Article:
Working on issues such as taking care of AIDS orphans in Africa, fighting industrial pollution and weaving a more reliable safety net for the homeless, 10 people have won The Purpose Prize, which honors the good works of people older than 60. The Prize, which awards up to $100,000 to each winner, is given by Civic Ventures and sponsored by The Atlantic Philanthropies and the John Templeton Foundation.
Bo Webb has been named among the winners of The Purpose Prize, giving him $50,000 for his work fighting against mountaintop removal coal mining and to improve the lives of kids who attend a West Virginia elementary school. Civic Ventures announced that Webb is among the 2010 winners of the Prize, given to entrepreneurs over the age of 60 who are using their experience and passion to make a difference.
The “golden years” dream was freedom from work, but the goal today for many is doing what you love, helping others and getting paid for it. The Purpose Prize, created by Civic Ventures, awards up to $100,000 to people 60 and older who showcase the value of experience while serving others in their encore careers. It’s important to highlight the contributions such people make to society amid national conversations about how to invest in the future.
Ditch the corporate life for a more rewarding career with a focus in health care, education, green technology and nonprofits. People seeking encore careers are often industry professionals who are switching to a more humanitarian career. Many people need to get additional education in order to be qualified to make the move to their new careers, and colleges are offering various options.
More community colleges are developing programs to train people who want to continue working, or go back to work, after retirement - particularly in health, education, the environment and social services. Since 2007, Civic Ventures has awarded $25,000 grants to 40 colleges to help older adults train for later-life careers.
President Obama’s debt commission appears set to recommend a gradual increase in Social Security’s retirement age, perhaps to 70, to help bring the system’s finances into long-term balance. But why use sticks when carrots could do? Making it easier and more appealing for more people to keep working could help balance the system’s books while minimizing any benefit cuts. Civic Ventures Vice President David Bank makes the case. (Also appeared in The Huffington Post.)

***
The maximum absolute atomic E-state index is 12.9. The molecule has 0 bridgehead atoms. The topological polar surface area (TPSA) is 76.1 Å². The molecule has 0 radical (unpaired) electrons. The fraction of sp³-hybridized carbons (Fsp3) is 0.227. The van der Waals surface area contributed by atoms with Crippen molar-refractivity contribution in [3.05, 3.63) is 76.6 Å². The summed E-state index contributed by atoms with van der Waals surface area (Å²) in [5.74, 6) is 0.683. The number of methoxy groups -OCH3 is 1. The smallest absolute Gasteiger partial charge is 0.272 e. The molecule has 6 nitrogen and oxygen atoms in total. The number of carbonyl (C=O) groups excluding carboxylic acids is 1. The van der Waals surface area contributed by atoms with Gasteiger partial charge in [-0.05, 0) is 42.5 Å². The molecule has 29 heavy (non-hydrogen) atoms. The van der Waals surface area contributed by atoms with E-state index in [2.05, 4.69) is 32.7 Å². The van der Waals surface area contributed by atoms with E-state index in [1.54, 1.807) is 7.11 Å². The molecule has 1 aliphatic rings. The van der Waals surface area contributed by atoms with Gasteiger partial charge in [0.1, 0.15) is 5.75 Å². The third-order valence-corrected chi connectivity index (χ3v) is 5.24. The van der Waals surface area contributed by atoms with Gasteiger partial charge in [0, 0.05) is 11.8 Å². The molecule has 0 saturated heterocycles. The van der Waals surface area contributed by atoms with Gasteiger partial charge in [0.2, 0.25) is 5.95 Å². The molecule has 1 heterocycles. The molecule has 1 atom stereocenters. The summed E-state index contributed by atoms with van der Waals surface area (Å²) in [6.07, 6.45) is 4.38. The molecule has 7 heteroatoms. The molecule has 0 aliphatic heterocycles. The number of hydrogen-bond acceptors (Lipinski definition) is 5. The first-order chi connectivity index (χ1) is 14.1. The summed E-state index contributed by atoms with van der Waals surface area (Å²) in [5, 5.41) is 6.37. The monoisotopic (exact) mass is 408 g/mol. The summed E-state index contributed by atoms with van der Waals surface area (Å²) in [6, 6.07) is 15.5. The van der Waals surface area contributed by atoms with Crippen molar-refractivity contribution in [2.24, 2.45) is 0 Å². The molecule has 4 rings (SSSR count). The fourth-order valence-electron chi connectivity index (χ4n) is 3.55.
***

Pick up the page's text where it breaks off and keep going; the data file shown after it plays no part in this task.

An increasing number of Americans are choosing to work during traditional retirement years. More than 5 million Americans between the ages of 44 to 70 have already launched encore careers, according to Civic Ventures, and millions more plan to join their ranks. “There’s something about achieving mastery in one field that, when you move to a new field … you have a sense of confidence and poise in the world,” says Marci Alboher, vice president at Civic Ventures.
Deeply affected by the mental anguish of soldiers returning home from Iraq and Afghanistan, psychiatrist Judith Broder put her retirement plans on hold to found the Soldiers Project. The nonprofit provides free counseling not only to service members returning from war – but to their families as well. Today, the Soldiers Project has more than 200 licensed therapists nationwide who provide counseling on a volunteer basis. Broder won a 2009 Purpose Prize for her work.
Don Coyhis, founder the nonprofit White Bison Inc., says he plans to use his $100,000 Purpose Prize to create a national Native Wellbriety Institute in Colorado Springs, Colo. The institute will allow representatives from widespread Native American tribes to receive native-centric training – on such matters as substance abuse recovery and domestic violence prevention – to bring back to their communities.
Umbrella of the Capital District has been awarded a 2009 Encore Opportunity Award, one of just eight organizations nationwide honored for making it easier for workers over 50 to transition into encore careers. Founded in 1995, Umbrella recruits 50-plus workers with skills such as carpentry and painting to help area senior citizens and people with disabilities maintain their homes.